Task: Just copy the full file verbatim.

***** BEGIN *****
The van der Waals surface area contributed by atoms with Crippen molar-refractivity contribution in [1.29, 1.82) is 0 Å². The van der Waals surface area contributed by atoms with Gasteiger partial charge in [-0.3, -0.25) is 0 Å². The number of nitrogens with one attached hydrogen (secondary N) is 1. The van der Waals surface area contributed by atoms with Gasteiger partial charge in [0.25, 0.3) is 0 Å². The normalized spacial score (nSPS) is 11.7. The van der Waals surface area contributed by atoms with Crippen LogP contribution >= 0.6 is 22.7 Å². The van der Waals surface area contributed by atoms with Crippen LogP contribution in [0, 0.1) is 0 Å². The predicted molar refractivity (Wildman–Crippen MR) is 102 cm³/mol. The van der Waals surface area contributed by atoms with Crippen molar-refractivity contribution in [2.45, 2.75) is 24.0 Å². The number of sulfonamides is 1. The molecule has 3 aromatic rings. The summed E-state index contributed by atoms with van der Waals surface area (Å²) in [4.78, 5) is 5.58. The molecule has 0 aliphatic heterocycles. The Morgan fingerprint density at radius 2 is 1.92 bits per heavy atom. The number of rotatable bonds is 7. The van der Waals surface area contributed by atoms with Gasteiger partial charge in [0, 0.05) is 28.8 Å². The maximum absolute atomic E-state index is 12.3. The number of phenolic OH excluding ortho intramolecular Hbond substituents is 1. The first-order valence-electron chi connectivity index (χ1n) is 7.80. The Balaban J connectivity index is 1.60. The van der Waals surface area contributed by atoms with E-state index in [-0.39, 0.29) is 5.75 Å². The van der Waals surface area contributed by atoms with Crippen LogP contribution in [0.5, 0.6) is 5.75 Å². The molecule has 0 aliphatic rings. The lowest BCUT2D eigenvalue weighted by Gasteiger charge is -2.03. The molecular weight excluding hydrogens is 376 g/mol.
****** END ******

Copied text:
The van der Waals surface area contributed by atoms with Crippen molar-refractivity contribution in [1.29, 1.82) is 0 Å². The van der Waals surface area contributed by atoms with Gasteiger partial charge in [-0.3, -0.25) is 0 Å². The number of nitrogens with one attached hydrogen (secondary N) is 1. The van der Waals surface area contributed by atoms with Gasteiger partial charge in [0.25, 0.3) is 0 Å². The normalized spacial score (nSPS) is 11.7. The van der Waals surface area contributed by atoms with Crippen LogP contribution >= 0.6 is 22.7 Å². The van der Waals surface area contributed by atoms with Crippen LogP contribution in [0, 0.1) is 0 Å². The predicted molar refractivity (Wildman–Crippen MR) is 102 cm³/mol. The van der Waals surface area contributed by atoms with Crippen molar-refractivity contribution in [2.45, 2.75) is 24.0 Å². The number of sulfonamides is 1. The molecule has 3 aromatic rings. The summed E-state index contributed by atoms with van der Waals surface area (Å²) in [4.78, 5) is 5.58. The molecule has 0 aliphatic heterocycles. The Morgan fingerprint density at radius 2 is 1.92 bits per heavy atom. The number of rotatable bonds is 7. The van der Waals surface area contributed by atoms with Gasteiger partial charge in [0, 0.05) is 28.8 Å². The maximum absolute atomic E-state index is 12.3. The number of phenolic OH excluding ortho intramolecular Hbond substituents is 1. The first-order valence-electron chi connectivity index (χ1n) is 7.80. The Balaban J connectivity index is 1.60. The van der Waals surface area contributed by atoms with E-state index in [-0.39, 0.29) is 5.75 Å². The van der Waals surface area contributed by atoms with Crippen LogP contribution in [0.5, 0.6) is 5.75 Å². The molecule has 0 aliphatic rings. The lowest BCUT2D eigenvalue weighted by Gasteiger charge is -2.03. The molecular weight excluding hydrogens is 376 g/mol.